Scott Jensen proposes tax cuts and phase-out of personal income tax

Republican gubernatorial candidate Scott Jensen on Thursday called for tax cuts and a crackdown on government spending and regulations to help Minnesotans cope with the highest rate of inflation in 40 years .

Inflation already dominates election campaigns nationwide. Republicans see it as a powerful issue to try to bolster their ranks in the Minnesota Capitol and other state houses across the country, as well as in Congress.

“We need to put more money in the wallets and checkbooks of everyday Minnesotans now,” Jensen said at a news conference.

A day earlier, Democratic Gov. Tim Walz renewed his call for lawmakers to approve one-time tax refund checks of $1,000 for single filers and $2,000 for couples to return a portion of the state’s remaining $7 billion budget surplus to taxpayers to help them deal with high gas and other tariffs.

That earned Walz a shoutout Wednesday from President Joe Biden, who called on other state and local governments to take similar action as he proposed a federal gasoline tax exemption. But Republican legislative leaders once again dismissed the refund proposal as an election-year gimmick and stuck to their calls for permanent tax cuts. The chances of a special session approving any changes remain low.

Jensen called the governor’s plan “flattering” because he would send checks to all Minnesotans, whether or not they pay taxes contributing to the surplus. He called for an eventual phase-out of the state’s personal income tax. He also supported a GOP push to eliminate state income taxes on Social Security benefits, which are already exempt for many low- and middle-income Minnesotans.

Although his plan lacked details on how he would get there, Jensen said his goal was to bring in around $4,000 to $5,000 for each family of four, and that his plan could include some kind of upfront payment. unique along with permanent cuts.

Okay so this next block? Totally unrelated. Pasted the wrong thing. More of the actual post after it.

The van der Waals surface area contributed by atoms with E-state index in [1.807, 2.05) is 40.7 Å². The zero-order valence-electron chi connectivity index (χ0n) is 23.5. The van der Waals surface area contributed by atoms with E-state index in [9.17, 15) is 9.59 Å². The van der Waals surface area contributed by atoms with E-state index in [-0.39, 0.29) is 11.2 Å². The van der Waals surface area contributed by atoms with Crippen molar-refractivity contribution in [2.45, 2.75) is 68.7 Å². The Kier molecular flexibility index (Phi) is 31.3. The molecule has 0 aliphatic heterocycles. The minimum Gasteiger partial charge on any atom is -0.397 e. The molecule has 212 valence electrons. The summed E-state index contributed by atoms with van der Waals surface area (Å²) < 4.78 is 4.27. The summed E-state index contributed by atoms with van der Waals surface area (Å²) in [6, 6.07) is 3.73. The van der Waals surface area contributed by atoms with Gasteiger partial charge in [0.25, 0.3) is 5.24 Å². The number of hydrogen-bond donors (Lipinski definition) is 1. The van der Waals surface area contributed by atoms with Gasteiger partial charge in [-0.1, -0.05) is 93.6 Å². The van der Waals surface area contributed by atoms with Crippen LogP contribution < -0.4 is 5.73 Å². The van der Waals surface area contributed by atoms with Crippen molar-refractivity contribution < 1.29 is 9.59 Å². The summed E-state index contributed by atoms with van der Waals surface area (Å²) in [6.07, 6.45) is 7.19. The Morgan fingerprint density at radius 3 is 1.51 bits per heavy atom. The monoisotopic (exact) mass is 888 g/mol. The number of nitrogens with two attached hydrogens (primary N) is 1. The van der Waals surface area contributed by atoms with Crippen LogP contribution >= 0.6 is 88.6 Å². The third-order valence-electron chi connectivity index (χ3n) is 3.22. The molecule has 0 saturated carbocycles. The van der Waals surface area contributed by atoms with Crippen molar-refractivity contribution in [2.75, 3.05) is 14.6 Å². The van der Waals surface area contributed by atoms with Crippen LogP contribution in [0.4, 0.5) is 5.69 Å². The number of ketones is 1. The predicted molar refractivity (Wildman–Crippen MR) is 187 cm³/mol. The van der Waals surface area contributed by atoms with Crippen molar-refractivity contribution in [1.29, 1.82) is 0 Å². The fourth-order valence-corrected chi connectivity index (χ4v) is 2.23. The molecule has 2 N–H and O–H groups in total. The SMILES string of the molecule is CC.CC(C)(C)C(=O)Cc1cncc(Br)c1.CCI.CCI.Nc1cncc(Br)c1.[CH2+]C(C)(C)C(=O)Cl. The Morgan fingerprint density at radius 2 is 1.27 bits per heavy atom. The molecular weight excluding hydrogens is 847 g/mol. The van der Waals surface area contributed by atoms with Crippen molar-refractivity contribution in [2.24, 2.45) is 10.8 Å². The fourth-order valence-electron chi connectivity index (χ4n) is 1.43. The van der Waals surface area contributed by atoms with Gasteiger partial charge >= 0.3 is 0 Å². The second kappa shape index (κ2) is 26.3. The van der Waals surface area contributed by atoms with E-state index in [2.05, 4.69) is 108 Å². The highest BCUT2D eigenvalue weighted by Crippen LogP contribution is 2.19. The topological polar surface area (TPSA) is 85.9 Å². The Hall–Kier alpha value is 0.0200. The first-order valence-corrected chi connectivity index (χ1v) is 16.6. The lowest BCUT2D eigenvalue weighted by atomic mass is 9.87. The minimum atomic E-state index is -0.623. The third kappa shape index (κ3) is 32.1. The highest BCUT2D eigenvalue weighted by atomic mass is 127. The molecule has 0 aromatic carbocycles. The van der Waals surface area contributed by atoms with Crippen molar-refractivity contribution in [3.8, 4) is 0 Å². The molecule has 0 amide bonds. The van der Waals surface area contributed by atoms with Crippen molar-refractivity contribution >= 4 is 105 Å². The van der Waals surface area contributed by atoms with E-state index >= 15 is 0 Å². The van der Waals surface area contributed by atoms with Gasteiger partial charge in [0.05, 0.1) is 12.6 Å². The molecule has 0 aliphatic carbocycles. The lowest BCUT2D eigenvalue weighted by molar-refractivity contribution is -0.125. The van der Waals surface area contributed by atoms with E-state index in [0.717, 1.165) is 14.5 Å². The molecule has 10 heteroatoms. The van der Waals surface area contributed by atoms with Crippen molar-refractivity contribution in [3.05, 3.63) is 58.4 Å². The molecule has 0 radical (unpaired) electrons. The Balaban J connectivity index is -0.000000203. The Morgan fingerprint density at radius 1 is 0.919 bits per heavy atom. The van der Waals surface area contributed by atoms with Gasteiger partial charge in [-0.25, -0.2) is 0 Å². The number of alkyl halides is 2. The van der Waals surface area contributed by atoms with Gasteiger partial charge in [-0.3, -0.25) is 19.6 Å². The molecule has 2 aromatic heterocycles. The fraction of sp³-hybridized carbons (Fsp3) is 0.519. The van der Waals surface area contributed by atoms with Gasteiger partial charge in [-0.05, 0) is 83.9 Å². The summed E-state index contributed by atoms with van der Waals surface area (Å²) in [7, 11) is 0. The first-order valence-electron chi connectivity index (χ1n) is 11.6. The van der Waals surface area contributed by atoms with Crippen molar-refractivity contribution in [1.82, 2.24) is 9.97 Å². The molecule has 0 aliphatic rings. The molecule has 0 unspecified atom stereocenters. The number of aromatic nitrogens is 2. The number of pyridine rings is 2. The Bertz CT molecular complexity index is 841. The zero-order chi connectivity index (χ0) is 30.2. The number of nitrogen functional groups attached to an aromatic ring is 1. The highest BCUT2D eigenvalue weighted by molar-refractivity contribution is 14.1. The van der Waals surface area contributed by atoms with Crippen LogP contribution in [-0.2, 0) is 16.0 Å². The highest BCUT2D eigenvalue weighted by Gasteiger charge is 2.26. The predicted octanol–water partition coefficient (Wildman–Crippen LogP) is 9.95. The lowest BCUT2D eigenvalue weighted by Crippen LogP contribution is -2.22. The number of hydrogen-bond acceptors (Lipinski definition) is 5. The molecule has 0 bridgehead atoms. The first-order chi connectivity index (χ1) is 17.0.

Democrats slammed Jensen for his lack of detail, saying his proposal to eliminate personal income taxes would cost the state $30 billion in annual revenue that funds education, health care and education. other programs.

“Scott Jensen’s tax plan will decimate our schools and gut the public programs our families rely on for access to affordable health care and so much more,” said Marissa Luna, executive director of the Democratic-aligned Alliance. for a Better Minnesota, in a statement. . “We need a leader who works for all of us, not just the rich and big business.”

Jensen, a family physician and former state senator from Chaska, went beyond vaccine skepticism and opposition to Walz’s handling of the COVID-19 pandemic that helped him to gain GOP approval, and has spoken on public safety and the economy lately. weeks.

He had previously proposed waiving the state’s 28.6 cents per gallon gasoline tax. Walz didn’t rule out a gas tax exemption, but the idea didn’t catch on until the Legislature adjourned its regular session last month, and the governor called his proposal more effective alternative reimbursement.

Governors can’t do much to reduce inflation, which is a problem in the national economy, but Jensen said the state can help cut people’s costs. He didn’t have many details on how to fill the big hole that eliminating the personal income tax would blow in the state budget. But he said he wanted to start this conversation.

“If we can’t have this conversation, we’re never going to solve the problem with big, bold ideas,” Jensen said.

Creating a “sizzling economy” could help, Jensen said, while “significantly reducing” state spending. Eliminating waste, fraud and abuse could make a ‘huge dent’, he added, citing cost overruns with the ailing Southwest Light Rail project and driver’s license system as examples. of the state, as well as the fraud that has come to light in child care and food bank programs.

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